9A majority of U.S. teens ages 13 to 17 (57%) fear a shooting could happen at their school, and most parents of teens share their concern. Nonwhite teens express greater concern over the possibility of a shooting at their school than white teens, and girls are more likely than boys to cite such concern. Most parents also share the concern of a shooting at their children’s school. More than eight-in-ten teens and adults say preventing people with mental illnesses from purchasing guns and improving mental health screening and treatment would be effective at preventing school shootings.

10A majority of U.S. teens (59%) have experienced some form of cyberbullying. About four-in-ten teens ages 13 to 17 (42%) say they have been called offensive names online or on their cellphone, 32% say they have had false rumors spread about them and one-quarter report that they have received explicit images they didn’t ask for. At the same time, nine-in-ten teens say online harassment is a problem that affects their peers. And while a majority of teens think parents are doing a good job addressing the issue, they are critical of the way teachers, social media companies and politicians are tackling cyberbullying.

11Most people around the globe say China plays a more important role in the world today than it did a decade ago – but most also say it’s better for the U.S. to lead the way. A median of 70% across 25 countries say China is playing a more important role today compared with 10 years ago, while 31% think the same about the U.S. At the same time, a median of 63% believe it would be better to have the U.S. as the world’s leading power, but just 19% say this about China. When it comes to which of the two nations is currently the world’s leading economic power, a median of 39% point to the U.S., while 34% name China.

12Democrats are far more likely than Republicans to favor making it easy for every citizen to vote. More than eight-in-ten Democrats and Democratic leaners (84%) say everything possible should be done to make it easy for everyone to vote, compared with a smaller share of Republicans and Republican leaners (48%). A majority of Republicans and GOP-leaning independents (57%) say changing rules to make voting easier would make elections less secure, while 76% of Democrats say this would not be the case.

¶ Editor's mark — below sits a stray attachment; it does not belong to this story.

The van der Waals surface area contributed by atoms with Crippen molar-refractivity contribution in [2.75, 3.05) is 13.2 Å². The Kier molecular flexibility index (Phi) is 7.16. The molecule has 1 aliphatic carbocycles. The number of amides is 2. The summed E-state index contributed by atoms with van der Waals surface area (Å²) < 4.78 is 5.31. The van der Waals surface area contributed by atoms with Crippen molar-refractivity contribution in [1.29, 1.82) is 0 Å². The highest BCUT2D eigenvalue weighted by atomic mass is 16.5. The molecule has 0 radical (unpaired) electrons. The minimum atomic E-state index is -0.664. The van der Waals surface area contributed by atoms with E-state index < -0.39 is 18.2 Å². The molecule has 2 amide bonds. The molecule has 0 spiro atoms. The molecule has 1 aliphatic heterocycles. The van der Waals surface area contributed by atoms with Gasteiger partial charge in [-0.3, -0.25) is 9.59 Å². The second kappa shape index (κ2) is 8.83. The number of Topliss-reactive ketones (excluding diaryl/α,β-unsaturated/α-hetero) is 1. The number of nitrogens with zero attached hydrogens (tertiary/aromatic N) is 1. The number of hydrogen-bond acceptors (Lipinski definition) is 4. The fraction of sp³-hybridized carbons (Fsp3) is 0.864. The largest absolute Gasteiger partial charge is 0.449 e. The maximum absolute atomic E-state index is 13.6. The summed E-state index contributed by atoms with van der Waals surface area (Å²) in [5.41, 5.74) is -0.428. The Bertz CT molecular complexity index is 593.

13Almost seven-in-ten Americans (68%) feel worn out by the amount of news there is these days. While members of both parties say this, Republicans are feeling it more: Roughly three-quarters (77%) of Republicans and GOP-leaning independents feel worn out over how much news there is, compared with 61% of Democrats and Democratic leaners.

14Income inequality in the U.S. is greatest among Asians. Asians near the top of the income ladder earned 10.7 times as much as Asians near the bottom in 2016, a ratio that has nearly doubled since 1970. Asians have displaced blacks as the most economically divided racial or ethnic group in the U.S. Overall, Americans near the top of the income ladder had 8.7 times as much income as those near the bottom in 2016.

15Nine-in-ten Americans believe in a higher power, but just a slim majority (56%) believes in God as described in the Bible. Belief in a higher power is even common among religious “nones,” or those who identify as atheist, agnostic or “nothing in particular.” Meanwhile, about half (48%) of U.S. adults say that God or another higher power directly determines what happens in their lives all or most of the time, and three-quarters say they try to talk to God or another higher power.

16Most Americans (59%) say climate change is affecting their local community at least some, especially those who live near a coast. Two-thirds of those who live within 25 miles of a coastline (67%) say this, compared with 59% of those who live 25 to 299 miles from a coast and half of those who live 300 miles or more from a coast. These geographical differences exist within the parties too: Democrats and Democratic-leaning independents who live within 25 miles of a coastline are more likely than those who live at least 300 miles inland to say climate change is affecting their local community. The same is true among Republicans and Republican leaners.

17Most Central and Eastern Europeans oppose same-sex marriage, while most Western Europeans favor it. In some cases, these views are almost universally held: Nine-in-ten Russians, for instance, oppose legal same-sex marriage, while similarly lopsided majorities in Denmark, the Netherlands and Sweden favor allowing gay and lesbian couples to marry legally. The East-West gap is large even among young people: Central and Eastern Europeans ages 18 to 34 are far more likely than their counterparts in Western Europe to oppose same-sex unions. East-West differences are evident on numerous other issues, too, including measures of religious observance and attitudes toward minorities.

18“Bots” on Twitter may be behind more link sharing than human beings. An estimated two-thirds of tweeted links to popular news and media websites (66%) are posted by automated accounts, while around a third (34%) are posted by human accounts, based on a sample of tweets from 2017. A relatively small number of highly active bots appear to be responsible for many of those links.